$$ { \sigma }_{ X }=\sqrt { \frac { 1 }{ n-1 } \sum _{ t=1 }^{ n }{ { \left( { x }_{ t }-{ \mu }_{ X } \right) }^{ 2 } } } $$

Where \(n\) is the number of observed points in time.

In a covariance, the strength of the relationship between two variables is measured. For assets \(X\) and \(Y\) the covariance of returns is derived as:

$$ { Cov }_{ XY }=\frac { 1 }{ n-1 } \sum _{ t=1 }^{ n }{ \left( { x }_{ t }-{ \mu }_{ X } \right) \left( { y }_{ t }-{ \mu }_{ Y } \right) } $$

Since values taken in covariance computation are between \(-\infty \) and \(+\infty \) it is not easy to interpret covariance. We, therefore, apply the Pearson correlation coefficient \({ \rho }_{ XY }\):

$$ { \rho }_{ XY }=\frac { { Cov }_{ XY } }{ { \sigma }_{ X }{ \sigma }_{ Y } } $$

The standard deviation for the two asset portfolio \(P\) is derived as:

$$ { \sigma }_{ P }=\sqrt { { W }_{ X }^{ 2 }{ \sigma }_{ Y }^{ 2 }+{ W }_{ Y }^{ 2 }{ \sigma }_{ Y }^{ 2 }+2{ W }_{ X }^{ 2 }{ W }_{ Y }^{ 2 }Co{ v }_{ XY } } $$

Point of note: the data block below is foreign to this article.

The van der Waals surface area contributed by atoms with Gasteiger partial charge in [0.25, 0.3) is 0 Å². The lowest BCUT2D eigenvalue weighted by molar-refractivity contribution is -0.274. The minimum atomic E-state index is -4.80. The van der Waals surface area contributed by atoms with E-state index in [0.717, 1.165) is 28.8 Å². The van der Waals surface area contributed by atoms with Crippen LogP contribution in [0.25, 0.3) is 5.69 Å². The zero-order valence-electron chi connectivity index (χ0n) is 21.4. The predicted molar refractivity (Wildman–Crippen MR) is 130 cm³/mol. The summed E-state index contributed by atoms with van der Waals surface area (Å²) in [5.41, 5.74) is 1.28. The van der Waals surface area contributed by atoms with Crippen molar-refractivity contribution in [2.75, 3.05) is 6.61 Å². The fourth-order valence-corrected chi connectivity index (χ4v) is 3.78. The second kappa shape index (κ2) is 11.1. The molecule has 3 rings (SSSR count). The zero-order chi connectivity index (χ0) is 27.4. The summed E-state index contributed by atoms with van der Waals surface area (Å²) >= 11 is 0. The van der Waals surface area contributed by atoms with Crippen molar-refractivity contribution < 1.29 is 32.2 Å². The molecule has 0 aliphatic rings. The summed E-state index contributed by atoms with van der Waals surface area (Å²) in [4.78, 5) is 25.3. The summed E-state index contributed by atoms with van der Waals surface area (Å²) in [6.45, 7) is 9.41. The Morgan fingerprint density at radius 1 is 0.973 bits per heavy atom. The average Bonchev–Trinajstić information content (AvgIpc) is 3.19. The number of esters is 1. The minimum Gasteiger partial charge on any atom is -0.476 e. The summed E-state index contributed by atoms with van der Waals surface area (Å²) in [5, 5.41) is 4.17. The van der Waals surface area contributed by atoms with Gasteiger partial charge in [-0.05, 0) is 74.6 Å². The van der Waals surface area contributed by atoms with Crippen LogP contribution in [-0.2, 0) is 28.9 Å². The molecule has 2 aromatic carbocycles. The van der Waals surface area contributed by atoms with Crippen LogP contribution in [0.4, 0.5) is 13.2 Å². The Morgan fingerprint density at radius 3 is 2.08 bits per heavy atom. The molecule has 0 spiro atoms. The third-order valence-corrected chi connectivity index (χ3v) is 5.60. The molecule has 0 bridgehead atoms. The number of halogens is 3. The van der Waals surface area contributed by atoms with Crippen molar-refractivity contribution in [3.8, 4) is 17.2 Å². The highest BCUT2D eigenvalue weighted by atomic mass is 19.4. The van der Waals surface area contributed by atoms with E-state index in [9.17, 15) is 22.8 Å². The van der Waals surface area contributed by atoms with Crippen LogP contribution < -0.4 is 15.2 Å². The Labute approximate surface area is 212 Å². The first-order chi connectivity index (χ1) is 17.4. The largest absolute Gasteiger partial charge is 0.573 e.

A higher standard deviation implies a higher risk of an asset portfolio. Risk-averse investors do not like high standard deviation as it implies high returns fluctuation.

Trading and Correlation

Traders often forecast changes in correlation and try to gain financially from these changes in correlation. In correlation trading, assets whose prices are determined at least in part by the co-movement of one or more asset in time are traded.

Multi-Asset Options:

In this group of correlation options many types of assets are traded. Let \({ S }_{ 1 }\) be price of asset 1 and \({ S }_{ 2 }\) be the price of asset 2 at option maturity and \(K\) be the strike price. Therefore:

  • \(Payoff=max\left( { S }_{ 1 },{ S }_{ 2 } \right) \) for options on the better of two.
  • \(Payoff=min\left( { S }_{ 1 },{ S }_{ 2 } \right) \) for options on the worse of two.
  • \(Payoff=max\left[ 0,max\left( { S }_{ 1 },{ S }_{ 2 } \right) -K \right] \) for calloptions on the maximum of two
  • \(Payoff=max\left( 0,{ S }_{ 2 }-{ S }_{ 1 } \right) \) for exchange options.
  • \(Payoff=max\left[ 0,\left( { S }_{ 2 }-{ S }_{ 1 } \right) -K \right] \) for spread call options
  • \(Payoff=max\left( { S }_{ 1 },{ S }_{ 2 },cash \right) \) for options on the better of two or cash.
  • \(Payoff=max\left( { 0,S }_{ 1 }-{ K }_{ 1 },{ S }_{ 2 }-{ K }_{ 2 } \right) \) for Dual-strike call options.